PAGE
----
Film Review: Red (2014)

Gold statues, shimmering under overcast skies. Grand, opulent churches, captured in all its Baroque splendour in an admiring low angle. A long tradition of stories, legends, beliefs, the sacred words, deserving of all its airs and grandiosity. And we cut to the Bacolod Central Market, handled with that same delicate framing, and as a time lapse of life passes the implication is clear; this is a site of words, as sacred as the ground where the cathedral stands, taking life and vitality to become something of its own. This is Bacolod. A place of stories – a perfect beginning to a film about the subjectivity of stories.

Unfortunately, it all goes downhill from there.

Red, directed by Jay Abello, is a 2014 Filipino crime drama about the life of Red (Jericho Rosales), from his life as a parentless child growing up in a girly bar to his adulthood as a legendary fixer – as told by his sidekick, Milton (Nico Antonio), to a group of market-goers at the Central Market. Red is caught in a drug plot and a main suspect is Art Ledesma (JM Rodrigeuz), a rich son of a congressman; yet Red cannot seem to resolve his relationship issues with his childhood sweetheart, Mai (Mercedes Cabral).

The concept of the film is an ambitious and, I will admit, a respectable one. As a great storyteller, Milton feels he has a duty to pad his stories with great drama – the stuff of legends. Of course, there is a tension between his version of events and reality, and this also causes him internal tension – something that he deals with throughout the film. The problem is that it’s entirely too convoluted. The lack of basic stylistics – even overt uses of warm/cold tones, as in Little Women (2019, dir. Greta Gerwig) would have helped in providing some clarity between the past and the present – a necessitated differentiation, since both feature the same cast of characters, in the same space in different times. It all only begins to tie up at the end, but by then I had lost interest altogether. If there had been some coherent structure or logic to it – Run Lola Run (1998, dir. Tom Tywker) comes to mind here, which blends disparate elements into a coherent narrative – it may have been pulled off. No such thing exists in the film.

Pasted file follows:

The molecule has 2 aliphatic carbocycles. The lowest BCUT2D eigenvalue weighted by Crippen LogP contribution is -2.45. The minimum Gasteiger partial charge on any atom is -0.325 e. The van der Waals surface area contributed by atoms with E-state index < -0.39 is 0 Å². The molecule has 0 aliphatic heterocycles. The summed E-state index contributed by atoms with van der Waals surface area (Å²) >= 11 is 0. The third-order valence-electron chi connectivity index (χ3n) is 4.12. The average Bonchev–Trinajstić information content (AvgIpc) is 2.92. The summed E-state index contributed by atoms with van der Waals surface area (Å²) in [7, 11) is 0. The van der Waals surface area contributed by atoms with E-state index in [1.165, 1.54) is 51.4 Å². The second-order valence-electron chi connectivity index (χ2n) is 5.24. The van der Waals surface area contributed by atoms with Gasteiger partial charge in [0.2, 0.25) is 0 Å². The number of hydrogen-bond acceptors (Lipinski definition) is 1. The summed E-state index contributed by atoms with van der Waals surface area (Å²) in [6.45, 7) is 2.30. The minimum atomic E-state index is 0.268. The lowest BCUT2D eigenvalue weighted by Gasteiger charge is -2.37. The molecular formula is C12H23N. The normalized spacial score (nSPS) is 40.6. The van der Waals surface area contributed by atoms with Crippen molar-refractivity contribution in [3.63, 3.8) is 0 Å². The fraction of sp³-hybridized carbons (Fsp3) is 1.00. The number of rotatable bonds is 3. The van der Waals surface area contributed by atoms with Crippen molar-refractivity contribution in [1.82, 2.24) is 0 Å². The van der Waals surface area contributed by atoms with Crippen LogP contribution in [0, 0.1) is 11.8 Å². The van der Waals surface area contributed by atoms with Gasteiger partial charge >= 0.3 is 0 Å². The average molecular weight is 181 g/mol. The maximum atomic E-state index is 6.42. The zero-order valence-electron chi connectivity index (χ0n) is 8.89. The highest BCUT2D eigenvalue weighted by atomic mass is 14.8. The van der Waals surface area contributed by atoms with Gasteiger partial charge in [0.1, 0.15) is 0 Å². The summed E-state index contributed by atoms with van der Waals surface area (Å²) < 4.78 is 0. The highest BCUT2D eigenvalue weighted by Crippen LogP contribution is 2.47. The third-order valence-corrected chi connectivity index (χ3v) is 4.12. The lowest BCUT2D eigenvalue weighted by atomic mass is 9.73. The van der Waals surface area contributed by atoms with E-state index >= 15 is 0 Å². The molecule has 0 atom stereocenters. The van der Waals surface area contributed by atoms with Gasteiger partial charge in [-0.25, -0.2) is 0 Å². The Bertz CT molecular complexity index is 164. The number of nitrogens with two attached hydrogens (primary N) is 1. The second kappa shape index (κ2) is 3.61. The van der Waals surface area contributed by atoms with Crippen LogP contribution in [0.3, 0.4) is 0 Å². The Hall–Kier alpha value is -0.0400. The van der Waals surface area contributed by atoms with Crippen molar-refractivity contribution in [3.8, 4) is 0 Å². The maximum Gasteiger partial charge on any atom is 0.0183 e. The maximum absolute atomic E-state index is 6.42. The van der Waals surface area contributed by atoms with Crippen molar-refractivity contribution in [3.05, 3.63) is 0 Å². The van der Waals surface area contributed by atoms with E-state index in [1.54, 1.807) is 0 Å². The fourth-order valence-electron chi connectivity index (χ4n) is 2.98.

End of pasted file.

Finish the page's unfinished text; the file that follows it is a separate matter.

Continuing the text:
I was numbed by the sheer amount of plot forced into me, with very little substance. A major fault in this film is its use of expository dialogue; developments in plot are told to us, rather than shown. Even the Hollywood tentpoles show something, but here, twists and turning points are represented through a phone call. Unforgivable is the young newcomer in the market’s circle as a placeholder for the audience, where things are explained in dumbed-down, excruciating detail. The multiplicitous structure of storytelling also refuses to withhold information from the audience – the perspective jumps from character to character, each revealing their own motivations through cheesy, clichéd dialogue, and as such there is no tension – nothing to keep us entranced. And with this philosophy of telling not showing, no amount of synth music can substitute for the genuine lack of tension.